Leadership for a New Era: Lessons at 40 that I still believe in today..

Sometimes when I write something and come back to it years later, I wish I had said some things in a different way or left some things unsaid.  However, this speech is one that I gave a few years back for Public Policy students at William Jessup University (www.jessup.edu) where I serve as President.  I believed it then, and I believe it still!

Because each one of you are leaders, it is a particular joy to speak to you as I know you are multipliers; you will each have impact on the lives of many others.  This topic of leadership in a new era has great import for how you conduct your lives as leaders.   Your living and your leadership are, of course, intertwined and inextricable.  

I believe that Leadership in the New Era will be transforming when leaders exercise their influence as men and women of integrity in right relationship with Christ, with themselves and with the world around them.

Some people say that past behavior is the best predictor of future behavior.  Past results are the best predictor of future results.  But, as Yogi Berra famously said, “The future just ain’t what it used to be.”   That matches my favorite saying about picking winning stocks; it came from Will Rogers.  He was asked how to make money in the stock market; he said, “That’s easy:  when a stock is down, buy it.  When it goes up, sell it”.  The reporter then asked, “what if it doesn’t go up?  Rogers replied, “then don’t buy it”

We are in times that appear to be a break from the past.  Tomorrows that appear to be discontinuous by degree from the yesterdays that have preceded it.  Listen to this representative quote:

“Wealth in this new regime flows directly from innovation, not optimization.  That is, wealth is not gained by perfecting the known, but by imperfectly seizing the unknown” (Kevin Kelly, New Rules for the New Economy, Wired, September 1997)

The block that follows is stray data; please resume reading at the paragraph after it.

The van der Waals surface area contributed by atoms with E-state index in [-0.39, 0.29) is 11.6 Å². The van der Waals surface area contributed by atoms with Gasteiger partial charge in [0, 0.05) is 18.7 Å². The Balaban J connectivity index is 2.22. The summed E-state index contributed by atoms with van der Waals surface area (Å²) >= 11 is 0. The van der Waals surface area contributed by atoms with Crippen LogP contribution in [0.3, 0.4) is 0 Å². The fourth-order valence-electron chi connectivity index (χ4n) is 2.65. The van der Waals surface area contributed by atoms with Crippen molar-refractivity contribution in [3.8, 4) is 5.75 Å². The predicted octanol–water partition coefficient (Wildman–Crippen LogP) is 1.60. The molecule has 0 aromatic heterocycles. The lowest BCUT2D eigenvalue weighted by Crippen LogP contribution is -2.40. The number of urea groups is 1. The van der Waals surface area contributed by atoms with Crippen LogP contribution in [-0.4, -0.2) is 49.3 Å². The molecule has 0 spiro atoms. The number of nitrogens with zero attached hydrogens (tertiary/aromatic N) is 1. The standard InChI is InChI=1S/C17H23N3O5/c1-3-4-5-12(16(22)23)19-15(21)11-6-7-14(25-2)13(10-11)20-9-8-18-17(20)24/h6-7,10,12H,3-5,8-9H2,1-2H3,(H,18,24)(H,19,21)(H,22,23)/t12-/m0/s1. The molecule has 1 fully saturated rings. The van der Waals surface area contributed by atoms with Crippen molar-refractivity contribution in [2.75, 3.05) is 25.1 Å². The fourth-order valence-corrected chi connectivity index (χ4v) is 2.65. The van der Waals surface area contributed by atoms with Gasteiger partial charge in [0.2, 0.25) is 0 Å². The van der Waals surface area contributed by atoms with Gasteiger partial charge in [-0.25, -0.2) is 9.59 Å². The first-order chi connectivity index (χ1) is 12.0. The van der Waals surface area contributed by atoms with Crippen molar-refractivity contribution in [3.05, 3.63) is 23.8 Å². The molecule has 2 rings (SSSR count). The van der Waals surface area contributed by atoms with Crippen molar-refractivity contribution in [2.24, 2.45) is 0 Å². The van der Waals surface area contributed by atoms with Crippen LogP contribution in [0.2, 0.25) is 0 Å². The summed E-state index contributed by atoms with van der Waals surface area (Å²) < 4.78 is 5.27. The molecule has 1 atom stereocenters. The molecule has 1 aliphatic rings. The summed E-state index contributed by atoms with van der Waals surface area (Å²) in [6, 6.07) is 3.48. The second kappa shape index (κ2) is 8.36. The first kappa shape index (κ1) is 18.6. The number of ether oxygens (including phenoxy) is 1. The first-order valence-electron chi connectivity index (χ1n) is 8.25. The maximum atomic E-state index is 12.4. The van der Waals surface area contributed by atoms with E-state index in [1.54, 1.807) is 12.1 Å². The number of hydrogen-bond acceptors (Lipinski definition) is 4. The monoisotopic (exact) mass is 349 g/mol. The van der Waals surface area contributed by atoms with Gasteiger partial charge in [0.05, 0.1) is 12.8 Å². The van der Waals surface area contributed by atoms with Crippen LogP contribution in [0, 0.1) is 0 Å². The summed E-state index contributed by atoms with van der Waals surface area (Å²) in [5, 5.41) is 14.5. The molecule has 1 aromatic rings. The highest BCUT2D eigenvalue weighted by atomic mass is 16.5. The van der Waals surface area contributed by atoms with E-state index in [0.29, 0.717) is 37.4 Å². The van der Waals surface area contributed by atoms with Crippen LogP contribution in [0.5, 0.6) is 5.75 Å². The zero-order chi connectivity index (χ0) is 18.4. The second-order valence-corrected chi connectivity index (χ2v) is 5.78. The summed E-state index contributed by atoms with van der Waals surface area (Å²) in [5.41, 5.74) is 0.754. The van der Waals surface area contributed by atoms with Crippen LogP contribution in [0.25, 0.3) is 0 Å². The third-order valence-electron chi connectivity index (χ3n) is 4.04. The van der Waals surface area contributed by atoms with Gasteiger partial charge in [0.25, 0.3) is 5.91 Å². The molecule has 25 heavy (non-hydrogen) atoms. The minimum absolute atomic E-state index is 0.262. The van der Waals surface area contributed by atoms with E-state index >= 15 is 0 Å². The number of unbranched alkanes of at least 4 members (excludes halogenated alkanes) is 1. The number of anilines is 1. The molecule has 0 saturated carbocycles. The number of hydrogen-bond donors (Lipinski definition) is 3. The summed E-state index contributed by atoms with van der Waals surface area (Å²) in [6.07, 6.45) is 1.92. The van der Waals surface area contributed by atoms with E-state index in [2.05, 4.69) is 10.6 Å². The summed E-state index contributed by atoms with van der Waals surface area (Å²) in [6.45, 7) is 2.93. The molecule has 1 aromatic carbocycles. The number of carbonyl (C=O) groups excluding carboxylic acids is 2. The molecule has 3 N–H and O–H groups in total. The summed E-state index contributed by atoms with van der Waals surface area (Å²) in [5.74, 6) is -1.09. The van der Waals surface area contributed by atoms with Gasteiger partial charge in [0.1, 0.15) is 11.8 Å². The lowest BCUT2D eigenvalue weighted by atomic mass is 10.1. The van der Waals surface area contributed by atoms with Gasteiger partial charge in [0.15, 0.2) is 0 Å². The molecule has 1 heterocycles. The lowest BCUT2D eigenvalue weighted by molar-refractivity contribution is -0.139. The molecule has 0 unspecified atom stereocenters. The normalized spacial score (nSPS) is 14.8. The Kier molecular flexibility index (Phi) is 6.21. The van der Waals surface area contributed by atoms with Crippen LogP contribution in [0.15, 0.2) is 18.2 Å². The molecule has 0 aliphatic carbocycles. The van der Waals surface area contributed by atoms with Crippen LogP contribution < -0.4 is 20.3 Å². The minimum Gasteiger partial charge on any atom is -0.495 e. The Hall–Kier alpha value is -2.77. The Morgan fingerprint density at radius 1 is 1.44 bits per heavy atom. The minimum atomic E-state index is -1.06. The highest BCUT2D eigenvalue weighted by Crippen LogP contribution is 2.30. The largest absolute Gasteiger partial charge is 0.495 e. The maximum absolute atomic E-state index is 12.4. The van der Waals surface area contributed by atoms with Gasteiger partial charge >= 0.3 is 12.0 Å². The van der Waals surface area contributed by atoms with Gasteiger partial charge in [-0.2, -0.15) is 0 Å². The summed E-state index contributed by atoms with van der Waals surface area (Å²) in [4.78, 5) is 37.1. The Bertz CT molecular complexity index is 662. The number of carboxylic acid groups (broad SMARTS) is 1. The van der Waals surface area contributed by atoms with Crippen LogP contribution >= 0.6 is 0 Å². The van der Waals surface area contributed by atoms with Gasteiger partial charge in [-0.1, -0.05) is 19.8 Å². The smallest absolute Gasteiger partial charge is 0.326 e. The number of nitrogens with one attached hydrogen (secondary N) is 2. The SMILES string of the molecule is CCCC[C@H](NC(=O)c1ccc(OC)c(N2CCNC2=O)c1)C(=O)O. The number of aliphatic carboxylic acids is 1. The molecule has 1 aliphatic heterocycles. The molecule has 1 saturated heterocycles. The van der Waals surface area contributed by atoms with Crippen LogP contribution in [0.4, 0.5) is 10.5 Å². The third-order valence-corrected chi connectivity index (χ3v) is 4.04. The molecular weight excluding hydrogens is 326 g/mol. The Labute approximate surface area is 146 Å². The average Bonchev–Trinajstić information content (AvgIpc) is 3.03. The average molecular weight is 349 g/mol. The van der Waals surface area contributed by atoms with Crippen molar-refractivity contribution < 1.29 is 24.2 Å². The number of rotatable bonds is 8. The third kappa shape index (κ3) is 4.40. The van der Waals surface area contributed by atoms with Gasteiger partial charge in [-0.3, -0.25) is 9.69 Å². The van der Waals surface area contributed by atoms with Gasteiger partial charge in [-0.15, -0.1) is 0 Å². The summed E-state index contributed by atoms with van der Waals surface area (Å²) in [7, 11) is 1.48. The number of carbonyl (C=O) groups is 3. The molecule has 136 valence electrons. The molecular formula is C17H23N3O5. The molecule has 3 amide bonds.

Let’s be clear:  Some things never change…and they are the same as they always have been.  I’m standing at the beginning of a whole new era for William Jessup University; simultaneous to that, I’m standing at the edge of a whole new chapter for me personally…plus I turn 50 in 3 short months, so the whole world may look different then!  

 I have had the privilege of studying and serving in various roles of leadership for over 30 years now.  I am a student of leadership.   In light of that, there are some affirmations that I can make with confidence and some that may be more of an “imperfect seizing of the unknown”…or as the Apostle Paul said in 1 Corinthians 13, “seeing through a glass darkly”.

 Here are some observations I made at 40 that I am revising for our purposes tonight and for the road ahead that I hope will be helpful to you for leadership in this new era:

1)   Focus produces energy and excellence.  Life does not come focused.  You do the work and make it focus.  What will I focus on?

  Focus:  Deciding what you must be great at and being ruthless about accomplishing it…this “one” thing I do

This is not “zero based budgeting”….but this is TBA (is not “to be arranged” in the course schedule) it means  transformation based accounting.  Are lives being changed?  Are people coming to know Christ and becoming more like Him?  Is your church or agency fulfilling its unique, “thumbprint” vision ?

  Jim Collins, From Good to Great, …hedgehog, “what are you best in the world at, most passionate about, and what drives your economic engine”….for a church, it has to be changed lives, fulfilling the Great Commission. 

Dr. Tim Elmore…..every leaders creates an atmosphere of Destiny, a sense of Family, and a Militant Spirit

  Leaders ask questions….AND  take responsibility for answers.  They ask what needs to be done?  What can I do?  How will it happen?